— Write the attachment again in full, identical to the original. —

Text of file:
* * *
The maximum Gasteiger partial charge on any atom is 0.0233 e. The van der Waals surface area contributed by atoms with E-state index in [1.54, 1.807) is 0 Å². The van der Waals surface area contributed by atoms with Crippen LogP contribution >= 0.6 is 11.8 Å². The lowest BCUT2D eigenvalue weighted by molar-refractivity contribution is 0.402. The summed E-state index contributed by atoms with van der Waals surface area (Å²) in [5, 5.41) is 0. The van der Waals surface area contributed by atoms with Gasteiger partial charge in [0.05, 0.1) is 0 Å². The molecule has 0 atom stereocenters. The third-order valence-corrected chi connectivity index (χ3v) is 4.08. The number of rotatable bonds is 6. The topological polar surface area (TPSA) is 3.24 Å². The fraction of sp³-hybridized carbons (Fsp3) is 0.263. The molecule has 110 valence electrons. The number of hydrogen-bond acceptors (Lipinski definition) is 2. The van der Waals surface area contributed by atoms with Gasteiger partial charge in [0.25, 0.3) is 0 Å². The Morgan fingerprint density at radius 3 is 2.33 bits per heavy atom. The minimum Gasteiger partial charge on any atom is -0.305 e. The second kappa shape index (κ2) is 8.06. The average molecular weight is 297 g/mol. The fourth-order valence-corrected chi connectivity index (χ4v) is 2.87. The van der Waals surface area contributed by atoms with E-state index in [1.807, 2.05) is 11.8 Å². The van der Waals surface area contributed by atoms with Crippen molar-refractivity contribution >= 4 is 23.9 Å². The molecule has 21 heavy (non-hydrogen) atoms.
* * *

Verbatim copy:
The maximum Gasteiger partial charge on any atom is 0.0233 e. The van der Waals surface area contributed by atoms with E-state index in [1.54, 1.807) is 0 Å². The van der Waals surface area contributed by atoms with Crippen LogP contribution >= 0.6 is 11.8 Å². The lowest BCUT2D eigenvalue weighted by molar-refractivity contribution is 0.402. The summed E-state index contributed by atoms with van der Waals surface area (Å²) in [5, 5.41) is 0. The van der Waals surface area contributed by atoms with Gasteiger partial charge in [0.05, 0.1) is 0 Å². The molecule has 0 atom stereocenters. The third-order valence-corrected chi connectivity index (χ3v) is 4.08. The number of rotatable bonds is 6. The topological polar surface area (TPSA) is 3.24 Å². The fraction of sp³-hybridized carbons (Fsp3) is 0.263. The molecule has 110 valence electrons. The number of hydrogen-bond acceptors (Lipinski definition) is 2. The van der Waals surface area contributed by atoms with Gasteiger partial charge in [0.25, 0.3) is 0 Å². The Morgan fingerprint density at radius 3 is 2.33 bits per heavy atom. The minimum Gasteiger partial charge on any atom is -0.305 e. The second kappa shape index (κ2) is 8.06. The average molecular weight is 297 g/mol. The fourth-order valence-corrected chi connectivity index (χ4v) is 2.87. The van der Waals surface area contributed by atoms with E-state index in [1.807, 2.05) is 11.8 Å². The van der Waals surface area contributed by atoms with Crippen molar-refractivity contribution >= 4 is 23.9 Å². The molecule has 21 heavy (non-hydrogen) atoms.